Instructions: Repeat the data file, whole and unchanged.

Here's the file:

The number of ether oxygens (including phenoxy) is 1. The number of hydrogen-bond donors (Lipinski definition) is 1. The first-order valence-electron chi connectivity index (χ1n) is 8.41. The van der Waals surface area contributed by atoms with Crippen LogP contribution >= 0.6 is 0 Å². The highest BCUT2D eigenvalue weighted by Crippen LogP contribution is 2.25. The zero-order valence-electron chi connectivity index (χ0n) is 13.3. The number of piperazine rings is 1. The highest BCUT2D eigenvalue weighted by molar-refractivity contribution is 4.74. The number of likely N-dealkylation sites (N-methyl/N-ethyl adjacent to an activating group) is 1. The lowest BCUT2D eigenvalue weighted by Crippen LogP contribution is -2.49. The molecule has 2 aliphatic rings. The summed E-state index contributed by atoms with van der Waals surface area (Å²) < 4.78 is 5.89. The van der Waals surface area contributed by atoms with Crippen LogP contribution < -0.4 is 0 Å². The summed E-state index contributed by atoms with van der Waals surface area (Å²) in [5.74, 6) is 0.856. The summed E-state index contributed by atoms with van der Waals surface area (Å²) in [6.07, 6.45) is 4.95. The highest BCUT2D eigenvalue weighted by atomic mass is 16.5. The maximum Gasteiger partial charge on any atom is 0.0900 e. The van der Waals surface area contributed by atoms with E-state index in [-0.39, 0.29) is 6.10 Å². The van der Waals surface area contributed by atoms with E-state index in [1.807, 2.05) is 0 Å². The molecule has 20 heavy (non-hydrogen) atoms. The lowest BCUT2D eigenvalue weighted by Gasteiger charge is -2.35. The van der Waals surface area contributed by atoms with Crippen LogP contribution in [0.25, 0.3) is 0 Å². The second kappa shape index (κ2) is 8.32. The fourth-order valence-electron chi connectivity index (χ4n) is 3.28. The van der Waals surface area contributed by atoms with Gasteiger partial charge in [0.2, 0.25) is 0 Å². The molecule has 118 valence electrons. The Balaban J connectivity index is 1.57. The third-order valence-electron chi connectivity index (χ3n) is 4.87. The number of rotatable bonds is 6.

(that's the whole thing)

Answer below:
The number of ether oxygens (including phenoxy) is 1. The number of hydrogen-bond donors (Lipinski definition) is 1. The first-order valence-electron chi connectivity index (χ1n) is 8.41. The van der Waals surface area contributed by atoms with Crippen LogP contribution >= 0.6 is 0 Å². The highest BCUT2D eigenvalue weighted by Crippen LogP contribution is 2.25. The zero-order valence-electron chi connectivity index (χ0n) is 13.3. The number of piperazine rings is 1. The highest BCUT2D eigenvalue weighted by molar-refractivity contribution is 4.74. The number of likely N-dealkylation sites (N-methyl/N-ethyl adjacent to an activating group) is 1. The lowest BCUT2D eigenvalue weighted by Crippen LogP contribution is -2.49. The molecule has 2 aliphatic rings. The summed E-state index contributed by atoms with van der Waals surface area (Å²) < 4.78 is 5.89. The van der Waals surface area contributed by atoms with Crippen LogP contribution < -0.4 is 0 Å². The summed E-state index contributed by atoms with van der Waals surface area (Å²) in [5.74, 6) is 0.856. The summed E-state index contributed by atoms with van der Waals surface area (Å²) in [6.07, 6.45) is 4.95. The highest BCUT2D eigenvalue weighted by atomic mass is 16.5. The maximum Gasteiger partial charge on any atom is 0.0900 e. The van der Waals surface area contributed by atoms with E-state index in [-0.39, 0.29) is 6.10 Å². The van der Waals surface area contributed by atoms with E-state index in [1.807, 2.05) is 0 Å². The molecule has 20 heavy (non-hydrogen) atoms. The lowest BCUT2D eigenvalue weighted by Gasteiger charge is -2.35. The van der Waals surface area contributed by atoms with Crippen LogP contribution in [0.25, 0.3) is 0 Å². The second kappa shape index (κ2) is 8.32. The fourth-order valence-electron chi connectivity index (χ4n) is 3.28. The van der Waals surface area contributed by atoms with Gasteiger partial charge in [0.2, 0.25) is 0 Å². The molecule has 118 valence electrons. The Balaban J connectivity index is 1.57. The third-order valence-electron chi connectivity index (χ3n) is 4.87. The number of rotatable bonds is 6.